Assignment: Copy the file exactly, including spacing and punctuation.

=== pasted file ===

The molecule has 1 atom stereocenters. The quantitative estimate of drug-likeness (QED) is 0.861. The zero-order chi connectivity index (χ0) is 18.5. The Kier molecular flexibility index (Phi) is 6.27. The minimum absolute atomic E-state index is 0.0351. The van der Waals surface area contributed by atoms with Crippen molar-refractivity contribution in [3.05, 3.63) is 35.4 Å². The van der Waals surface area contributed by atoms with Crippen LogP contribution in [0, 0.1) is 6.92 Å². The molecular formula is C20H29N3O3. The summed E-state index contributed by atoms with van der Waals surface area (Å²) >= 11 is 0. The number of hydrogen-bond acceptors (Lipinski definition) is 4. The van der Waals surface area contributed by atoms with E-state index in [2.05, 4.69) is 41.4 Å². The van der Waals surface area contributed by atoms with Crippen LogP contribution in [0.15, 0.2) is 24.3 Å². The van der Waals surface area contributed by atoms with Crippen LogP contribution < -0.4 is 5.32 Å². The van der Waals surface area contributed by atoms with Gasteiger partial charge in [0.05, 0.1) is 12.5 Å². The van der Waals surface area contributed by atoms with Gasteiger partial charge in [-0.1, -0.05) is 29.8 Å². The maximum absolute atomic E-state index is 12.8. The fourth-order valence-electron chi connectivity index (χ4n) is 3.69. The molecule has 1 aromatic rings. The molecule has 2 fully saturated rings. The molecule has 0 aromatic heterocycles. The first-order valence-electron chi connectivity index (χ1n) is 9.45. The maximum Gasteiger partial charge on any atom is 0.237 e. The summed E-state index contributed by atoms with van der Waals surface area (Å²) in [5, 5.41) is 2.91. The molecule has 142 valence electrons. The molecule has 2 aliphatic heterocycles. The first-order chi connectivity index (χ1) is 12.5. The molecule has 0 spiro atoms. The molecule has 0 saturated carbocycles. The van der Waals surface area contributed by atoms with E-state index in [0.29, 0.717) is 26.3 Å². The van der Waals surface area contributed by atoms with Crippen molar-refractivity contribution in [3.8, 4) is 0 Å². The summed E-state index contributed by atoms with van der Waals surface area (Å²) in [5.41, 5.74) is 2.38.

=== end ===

The molecule has 1 atom stereocenters. The quantitative estimate of drug-likeness (QED) is 0.861. The zero-order chi connectivity index (χ0) is 18.5. The Kier molecular flexibility index (Phi) is 6.27. The minimum absolute atomic E-state index is 0.0351. The van der Waals surface area contributed by atoms with Crippen molar-refractivity contribution in [3.05, 3.63) is 35.4 Å². The van der Waals surface area contributed by atoms with Crippen LogP contribution in [0, 0.1) is 6.92 Å². The molecular formula is C20H29N3O3. The summed E-state index contributed by atoms with van der Waals surface area (Å²) >= 11 is 0. The number of hydrogen-bond acceptors (Lipinski definition) is 4. The van der Waals surface area contributed by atoms with E-state index in [2.05, 4.69) is 41.4 Å². The van der Waals surface area contributed by atoms with Crippen LogP contribution in [0.15, 0.2) is 24.3 Å². The van der Waals surface area contributed by atoms with Crippen LogP contribution < -0.4 is 5.32 Å². The van der Waals surface area contributed by atoms with Gasteiger partial charge in [0.05, 0.1) is 12.5 Å². The van der Waals surface area contributed by atoms with Gasteiger partial charge in [-0.1, -0.05) is 29.8 Å². The maximum absolute atomic E-state index is 12.8. The fourth-order valence-electron chi connectivity index (χ4n) is 3.69. The molecule has 1 aromatic rings. The molecule has 2 fully saturated rings. The molecule has 0 aromatic heterocycles. The first-order valence-electron chi connectivity index (χ1n) is 9.45. The maximum Gasteiger partial charge on any atom is 0.237 e. The summed E-state index contributed by atoms with van der Waals surface area (Å²) in [5, 5.41) is 2.91. The molecule has 142 valence electrons. The molecule has 2 aliphatic heterocycles. The first-order chi connectivity index (χ1) is 12.5. The molecule has 0 spiro atoms. The molecule has 0 saturated carbocycles. The van der Waals surface area contributed by atoms with E-state index in [0.29, 0.717) is 26.3 Å². The van der Waals surface area contributed by atoms with Crippen molar-refractivity contribution in [3.8, 4) is 0 Å². The summed E-state index contributed by atoms with van der Waals surface area (Å²) in [5.41, 5.74) is 2.38.